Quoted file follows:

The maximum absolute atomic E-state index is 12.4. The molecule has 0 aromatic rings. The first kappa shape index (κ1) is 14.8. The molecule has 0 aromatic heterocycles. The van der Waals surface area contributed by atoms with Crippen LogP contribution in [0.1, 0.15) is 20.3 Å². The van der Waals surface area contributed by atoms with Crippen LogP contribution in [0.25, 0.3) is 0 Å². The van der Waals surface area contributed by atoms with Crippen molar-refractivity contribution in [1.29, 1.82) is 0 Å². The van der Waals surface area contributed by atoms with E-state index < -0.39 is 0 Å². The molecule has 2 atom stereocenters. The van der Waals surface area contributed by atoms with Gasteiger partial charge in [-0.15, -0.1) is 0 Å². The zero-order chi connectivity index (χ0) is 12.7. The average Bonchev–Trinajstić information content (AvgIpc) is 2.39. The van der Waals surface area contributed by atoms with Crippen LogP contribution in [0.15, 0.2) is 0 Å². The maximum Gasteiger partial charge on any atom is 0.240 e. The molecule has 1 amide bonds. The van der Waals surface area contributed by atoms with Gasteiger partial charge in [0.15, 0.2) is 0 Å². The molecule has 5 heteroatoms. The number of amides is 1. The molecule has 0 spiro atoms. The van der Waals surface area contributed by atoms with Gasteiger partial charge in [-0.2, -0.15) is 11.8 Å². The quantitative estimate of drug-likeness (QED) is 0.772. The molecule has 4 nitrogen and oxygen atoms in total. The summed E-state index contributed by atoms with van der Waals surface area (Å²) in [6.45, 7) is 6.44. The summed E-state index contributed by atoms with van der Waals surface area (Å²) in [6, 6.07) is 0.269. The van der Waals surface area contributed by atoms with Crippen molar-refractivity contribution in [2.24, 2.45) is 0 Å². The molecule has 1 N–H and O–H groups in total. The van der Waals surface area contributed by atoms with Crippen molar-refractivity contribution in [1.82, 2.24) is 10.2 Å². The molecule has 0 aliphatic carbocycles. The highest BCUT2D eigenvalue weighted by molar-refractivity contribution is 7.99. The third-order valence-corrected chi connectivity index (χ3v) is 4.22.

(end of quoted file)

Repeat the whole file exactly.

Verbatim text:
The maximum absolute atomic E-state index is 12.4. The molecule has 0 aromatic rings. The first kappa shape index (κ1) is 14.8. The molecule has 0 aromatic heterocycles. The van der Waals surface area contributed by atoms with Crippen LogP contribution in [0.1, 0.15) is 20.3 Å². The van der Waals surface area contributed by atoms with Crippen LogP contribution in [0.25, 0.3) is 0 Å². The van der Waals surface area contributed by atoms with Crippen molar-refractivity contribution in [1.29, 1.82) is 0 Å². The van der Waals surface area contributed by atoms with E-state index < -0.39 is 0 Å². The molecule has 2 atom stereocenters. The van der Waals surface area contributed by atoms with Gasteiger partial charge in [-0.15, -0.1) is 0 Å². The zero-order chi connectivity index (χ0) is 12.7. The average Bonchev–Trinajstić information content (AvgIpc) is 2.39. The van der Waals surface area contributed by atoms with Crippen LogP contribution in [0.15, 0.2) is 0 Å². The maximum Gasteiger partial charge on any atom is 0.240 e. The molecule has 1 amide bonds. The van der Waals surface area contributed by atoms with Gasteiger partial charge in [0.15, 0.2) is 0 Å². The molecule has 5 heteroatoms. The number of amides is 1. The molecule has 0 spiro atoms. The van der Waals surface area contributed by atoms with Gasteiger partial charge in [-0.2, -0.15) is 11.8 Å². The quantitative estimate of drug-likeness (QED) is 0.772. The molecule has 4 nitrogen and oxygen atoms in total. The summed E-state index contributed by atoms with van der Waals surface area (Å²) in [6.45, 7) is 6.44. The summed E-state index contributed by atoms with van der Waals surface area (Å²) in [6, 6.07) is 0.269. The van der Waals surface area contributed by atoms with Crippen molar-refractivity contribution in [2.24, 2.45) is 0 Å². The molecule has 1 N–H and O–H groups in total. The van der Waals surface area contributed by atoms with Crippen molar-refractivity contribution in [1.82, 2.24) is 10.2 Å². The molecule has 0 aliphatic carbocycles. The highest BCUT2D eigenvalue weighted by molar-refractivity contribution is 7.99. The third-order valence-corrected chi connectivity index (χ3v) is 4.22.